We all want to be Pagans: Reflections on the documentary "Jiro Dreams of Sushi"
There was a moment about fifteen minutes into the beautifully (and surprisingly) riveting documentary Jiro Dreams of Sushi when I realized Jiro Ono, the sushi chef at the center of the story (whom many call the best in the world) all but worshiped his beloved food: the process of selection, the preparation, the eating of his dishes, and the serving of it to his enraptured patrons. Of course he did no conscious worshiping. Instead, it was implicit in everything he did, if we call "worship" what we choose to order our entire lives around, what we devote the entirety of our passions to, or that which utterly consumes us. This is what sushi has become for Jiro. It is his great love, even to the point where he dreams about it at night (hence the film's title).
This realization led to another thought: Jiro is a pagan. That is, is a "thing" worshiper or one who worships the earth and the stuff of earth.*
His whole life was structured around the production and consumption of ONE THING, both for himself and for others. It was at once devastatingly beautiful and tragic.
The man, his story, and his restaurant were absolutely entrancing. The cinematographers did their best to ensure the beauty of Yiro's, his son's Yoshikazu's, and the rest of their team's techniques were displayed in majestic grandeur: each flick of the wrist while turning the seaweed wraps, each tenderizing massage pushed into an octopus, each stir of the egg tofu portrayed in sweeping slow motion; their precise and loving repetition matched by the accompanying classical art music (often most fittingly paired with Philip Glass). While it is impossible to take in the whole experience of Yiro's restaurant on film, it was made clear through the portrayal that the elderly Japanese man had ascended to Sistine Chapel-like heights within the cuisine world. He had become a food god.
And who wouldn't want that? Who among us--the work and preternatural talent required notwithstanding--would not want to become a god (or God) within some realm of human achievement? The unceasing recognition, the reveling in one's unsurpassed work, the knowledge that I alone have ascended this mountain, and then the pure joy and pleasure of partaking of one's own work (in his case eating the "best" sushi in the world). What I mean to say is, we all want to make the thing the Thing and ourselves the god and supreme ruler of that thing. This is paganism. To be lost in the thing-ness of things, immersed in materials to the core of their and our being, to worship the earth.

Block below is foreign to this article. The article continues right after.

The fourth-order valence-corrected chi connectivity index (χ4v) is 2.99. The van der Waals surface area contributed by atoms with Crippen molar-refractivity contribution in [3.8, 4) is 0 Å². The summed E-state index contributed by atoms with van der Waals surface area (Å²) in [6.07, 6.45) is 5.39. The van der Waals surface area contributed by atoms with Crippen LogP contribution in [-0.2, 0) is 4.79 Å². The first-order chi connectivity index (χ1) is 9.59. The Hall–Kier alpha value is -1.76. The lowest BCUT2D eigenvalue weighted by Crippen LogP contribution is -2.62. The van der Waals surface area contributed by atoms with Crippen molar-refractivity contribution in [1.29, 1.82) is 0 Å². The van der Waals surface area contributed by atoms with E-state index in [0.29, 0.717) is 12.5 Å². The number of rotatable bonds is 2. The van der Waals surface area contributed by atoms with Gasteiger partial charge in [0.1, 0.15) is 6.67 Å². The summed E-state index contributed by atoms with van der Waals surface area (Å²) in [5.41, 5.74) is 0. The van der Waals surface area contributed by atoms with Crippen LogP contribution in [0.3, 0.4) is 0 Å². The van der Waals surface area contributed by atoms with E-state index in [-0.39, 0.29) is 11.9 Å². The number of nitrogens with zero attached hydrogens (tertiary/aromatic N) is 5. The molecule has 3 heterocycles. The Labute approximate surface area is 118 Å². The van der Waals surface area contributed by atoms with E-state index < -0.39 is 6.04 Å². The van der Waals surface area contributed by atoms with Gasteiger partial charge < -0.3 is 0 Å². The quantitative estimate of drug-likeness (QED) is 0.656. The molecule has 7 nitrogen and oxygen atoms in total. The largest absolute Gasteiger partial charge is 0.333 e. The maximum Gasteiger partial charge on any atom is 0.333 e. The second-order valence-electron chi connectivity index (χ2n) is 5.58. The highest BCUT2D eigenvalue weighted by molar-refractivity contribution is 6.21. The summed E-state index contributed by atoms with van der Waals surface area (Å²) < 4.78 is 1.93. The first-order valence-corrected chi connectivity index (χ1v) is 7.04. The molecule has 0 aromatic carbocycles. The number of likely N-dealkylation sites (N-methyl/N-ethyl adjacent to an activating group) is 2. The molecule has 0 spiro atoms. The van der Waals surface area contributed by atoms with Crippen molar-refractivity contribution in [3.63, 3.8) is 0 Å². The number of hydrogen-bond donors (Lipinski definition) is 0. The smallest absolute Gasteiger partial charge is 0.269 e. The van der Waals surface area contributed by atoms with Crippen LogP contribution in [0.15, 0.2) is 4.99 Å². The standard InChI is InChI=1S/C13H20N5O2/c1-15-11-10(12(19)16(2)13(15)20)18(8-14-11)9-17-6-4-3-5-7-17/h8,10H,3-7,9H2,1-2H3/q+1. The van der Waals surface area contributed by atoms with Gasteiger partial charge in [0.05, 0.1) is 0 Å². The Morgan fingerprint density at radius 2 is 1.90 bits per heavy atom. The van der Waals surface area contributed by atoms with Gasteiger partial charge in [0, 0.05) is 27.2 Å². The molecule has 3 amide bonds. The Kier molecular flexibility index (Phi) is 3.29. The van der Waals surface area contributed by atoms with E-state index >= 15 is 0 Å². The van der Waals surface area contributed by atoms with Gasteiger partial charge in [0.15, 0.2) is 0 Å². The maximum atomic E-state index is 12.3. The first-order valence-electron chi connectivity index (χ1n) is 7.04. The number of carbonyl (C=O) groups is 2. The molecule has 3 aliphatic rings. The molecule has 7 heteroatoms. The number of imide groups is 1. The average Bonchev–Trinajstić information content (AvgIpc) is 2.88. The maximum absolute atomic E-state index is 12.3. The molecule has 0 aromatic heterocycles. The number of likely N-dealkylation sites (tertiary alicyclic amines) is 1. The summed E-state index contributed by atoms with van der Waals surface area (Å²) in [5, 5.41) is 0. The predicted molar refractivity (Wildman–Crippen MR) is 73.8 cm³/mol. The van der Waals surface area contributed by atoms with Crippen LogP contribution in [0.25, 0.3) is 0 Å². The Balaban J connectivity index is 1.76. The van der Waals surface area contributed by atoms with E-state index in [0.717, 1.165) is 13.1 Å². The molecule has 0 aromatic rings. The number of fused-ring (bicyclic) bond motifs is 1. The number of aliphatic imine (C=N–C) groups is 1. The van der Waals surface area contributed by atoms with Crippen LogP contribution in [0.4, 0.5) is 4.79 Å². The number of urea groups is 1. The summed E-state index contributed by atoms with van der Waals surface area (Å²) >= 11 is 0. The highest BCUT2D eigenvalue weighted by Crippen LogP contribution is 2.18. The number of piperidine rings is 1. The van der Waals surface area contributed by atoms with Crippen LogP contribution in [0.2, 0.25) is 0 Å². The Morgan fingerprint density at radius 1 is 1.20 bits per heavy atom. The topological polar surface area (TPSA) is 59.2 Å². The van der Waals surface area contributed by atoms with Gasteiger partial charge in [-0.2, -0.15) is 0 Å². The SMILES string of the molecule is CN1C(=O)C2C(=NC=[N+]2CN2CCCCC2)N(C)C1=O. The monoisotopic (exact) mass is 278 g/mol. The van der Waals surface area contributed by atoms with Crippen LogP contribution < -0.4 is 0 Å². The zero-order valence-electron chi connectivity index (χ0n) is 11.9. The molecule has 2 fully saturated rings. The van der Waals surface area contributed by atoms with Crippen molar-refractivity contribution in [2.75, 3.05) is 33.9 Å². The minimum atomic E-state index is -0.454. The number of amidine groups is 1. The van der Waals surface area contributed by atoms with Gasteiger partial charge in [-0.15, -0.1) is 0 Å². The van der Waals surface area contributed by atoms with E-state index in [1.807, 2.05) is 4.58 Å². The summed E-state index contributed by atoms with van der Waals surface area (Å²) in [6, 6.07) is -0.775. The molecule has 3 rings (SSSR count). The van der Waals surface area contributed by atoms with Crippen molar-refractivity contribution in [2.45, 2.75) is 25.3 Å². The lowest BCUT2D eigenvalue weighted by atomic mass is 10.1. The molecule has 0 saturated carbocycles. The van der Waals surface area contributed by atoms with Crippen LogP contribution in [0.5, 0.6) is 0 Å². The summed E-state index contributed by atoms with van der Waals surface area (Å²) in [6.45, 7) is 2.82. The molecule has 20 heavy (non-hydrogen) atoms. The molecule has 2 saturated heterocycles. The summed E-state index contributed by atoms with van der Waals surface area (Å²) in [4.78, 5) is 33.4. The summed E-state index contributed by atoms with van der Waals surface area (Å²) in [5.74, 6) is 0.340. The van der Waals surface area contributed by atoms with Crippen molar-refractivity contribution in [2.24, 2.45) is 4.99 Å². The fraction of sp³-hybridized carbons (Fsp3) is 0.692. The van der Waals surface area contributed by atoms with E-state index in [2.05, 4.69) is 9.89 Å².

But isn't this the misstep the Ten Commandments tries to protect us against: that we are to instead worship the One who made the earth, to be lost in the wonder of God because that wonder supersedes, pervades, and transcends all earthly pleasures, the one being or thing actually worthy of worship? And to be a non-pagan is not to reject our earthiness for the higher ideal of spirit alone-ness. No, to worship and partake of the God of the Ten Commandments, the God who sent his son to the earth, is to do so as fleshly creatures, spirit and body together. We experience the same depth and breadth of pleasures as we once had in our pagan-ness, but when we worship it is only directed to our God and maker. Our pleasure in the thing does not transform into worship of the thing, for we know that our God, who made heaven and earth and all the pleasures therein, revels as much as we do in our pleasures when our ultimate joy is found in him alone.
Jiro the chef will keep striving. For perfection. For the ever-greater experience of pleasure. For another rung of human achievement. Every time he rolls up another oblong ball of rice, marinades another filet of world class quality fish, or pays careful attention to the needs of every single one of his patrons, there will be a chance for him to get better. And he will do so until he dies and his eldest son can truly take over the family business. And his effort will be beautiful and wondrous, but ultimately just another pagan exercise; another Babel ascending into a scattered history.
*Other terms could work here as well: a-theistic pagan (to be more precise), secular pantheist (or pan-a-theist), non-religious neo-pagan, materialist, earth worshiper. There is however something in the word Pagan that signals to me what Jiro in fact is (though he would probably never attach it to himself) and that is why I use it here. By all accounts, that is, according to the film, Jiro appears to be a "normal"^ secular person with hints of a religious life (Shintoism, I think and perhaps Buddhism) who has devoted his whole life to his work and craft. By calling him a "Pagan" I in no way mean he is a polytheist of the Greek, Northern European, or any of the more classical derivations given to the various religions of the world, but instead am implying that (whether he knows it or not) he is a thing worshiper, that even if he acknowledges no transcendence in his work, I, as a theist, can ascribe the term to him, that indeed his work points to that which is outside himself and even outside the materials he works with, that as he devotes himself entirely to this one craft, consuming him whole, he in turn becomes a worshiper not just of those things but of Stuff itself. He therefore worships the earth.
^There is nothing normal about this extraordinary man.
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